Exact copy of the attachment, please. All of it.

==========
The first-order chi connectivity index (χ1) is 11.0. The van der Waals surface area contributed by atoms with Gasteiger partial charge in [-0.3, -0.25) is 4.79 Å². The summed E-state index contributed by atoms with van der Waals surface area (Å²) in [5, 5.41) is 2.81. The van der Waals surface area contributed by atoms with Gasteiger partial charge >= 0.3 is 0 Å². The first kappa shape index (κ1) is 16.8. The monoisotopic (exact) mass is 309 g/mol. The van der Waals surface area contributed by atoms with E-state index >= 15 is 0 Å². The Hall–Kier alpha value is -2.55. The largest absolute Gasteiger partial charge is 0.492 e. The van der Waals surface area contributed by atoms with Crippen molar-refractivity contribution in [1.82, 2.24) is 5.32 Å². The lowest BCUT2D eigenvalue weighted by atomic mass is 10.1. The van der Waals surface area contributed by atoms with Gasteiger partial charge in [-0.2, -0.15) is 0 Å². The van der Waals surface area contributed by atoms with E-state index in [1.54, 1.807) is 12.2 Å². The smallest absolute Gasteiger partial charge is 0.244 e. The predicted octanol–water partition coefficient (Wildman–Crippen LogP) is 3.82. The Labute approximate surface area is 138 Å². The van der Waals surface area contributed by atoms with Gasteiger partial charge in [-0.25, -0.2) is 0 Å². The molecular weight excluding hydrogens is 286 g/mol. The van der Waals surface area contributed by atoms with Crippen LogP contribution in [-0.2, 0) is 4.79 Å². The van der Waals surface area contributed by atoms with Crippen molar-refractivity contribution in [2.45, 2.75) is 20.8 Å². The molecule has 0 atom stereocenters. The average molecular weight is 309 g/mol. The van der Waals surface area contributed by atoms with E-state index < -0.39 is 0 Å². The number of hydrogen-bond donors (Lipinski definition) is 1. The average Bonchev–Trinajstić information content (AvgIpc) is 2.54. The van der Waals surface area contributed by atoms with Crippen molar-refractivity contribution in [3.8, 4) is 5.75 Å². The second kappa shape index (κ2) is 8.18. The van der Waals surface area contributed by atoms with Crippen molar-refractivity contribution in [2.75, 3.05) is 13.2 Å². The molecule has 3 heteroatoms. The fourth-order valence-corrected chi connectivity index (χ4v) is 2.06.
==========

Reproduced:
The first-order chi connectivity index (χ1) is 11.0. The van der Waals surface area contributed by atoms with Gasteiger partial charge in [-0.3, -0.25) is 4.79 Å². The summed E-state index contributed by atoms with van der Waals surface area (Å²) in [5, 5.41) is 2.81. The van der Waals surface area contributed by atoms with Gasteiger partial charge >= 0.3 is 0 Å². The first kappa shape index (κ1) is 16.8. The monoisotopic (exact) mass is 309 g/mol. The van der Waals surface area contributed by atoms with E-state index >= 15 is 0 Å². The Hall–Kier alpha value is -2.55. The largest absolute Gasteiger partial charge is 0.492 e. The van der Waals surface area contributed by atoms with Crippen molar-refractivity contribution in [1.82, 2.24) is 5.32 Å². The lowest BCUT2D eigenvalue weighted by atomic mass is 10.1. The van der Waals surface area contributed by atoms with Gasteiger partial charge in [-0.2, -0.15) is 0 Å². The van der Waals surface area contributed by atoms with E-state index in [1.54, 1.807) is 12.2 Å². The smallest absolute Gasteiger partial charge is 0.244 e. The predicted octanol–water partition coefficient (Wildman–Crippen LogP) is 3.82. The Labute approximate surface area is 138 Å². The van der Waals surface area contributed by atoms with Gasteiger partial charge in [-0.25, -0.2) is 0 Å². The molecular weight excluding hydrogens is 286 g/mol. The van der Waals surface area contributed by atoms with Crippen LogP contribution in [-0.2, 0) is 4.79 Å². The van der Waals surface area contributed by atoms with Crippen molar-refractivity contribution in [2.45, 2.75) is 20.8 Å². The molecule has 0 atom stereocenters. The average molecular weight is 309 g/mol. The van der Waals surface area contributed by atoms with E-state index < -0.39 is 0 Å². The number of hydrogen-bond donors (Lipinski definition) is 1. The average Bonchev–Trinajstić information content (AvgIpc) is 2.54. The van der Waals surface area contributed by atoms with Crippen molar-refractivity contribution in [3.8, 4) is 5.75 Å². The second kappa shape index (κ2) is 8.18. The van der Waals surface area contributed by atoms with Crippen molar-refractivity contribution in [2.75, 3.05) is 13.2 Å². The molecule has 3 heteroatoms. The fourth-order valence-corrected chi connectivity index (χ4v) is 2.06.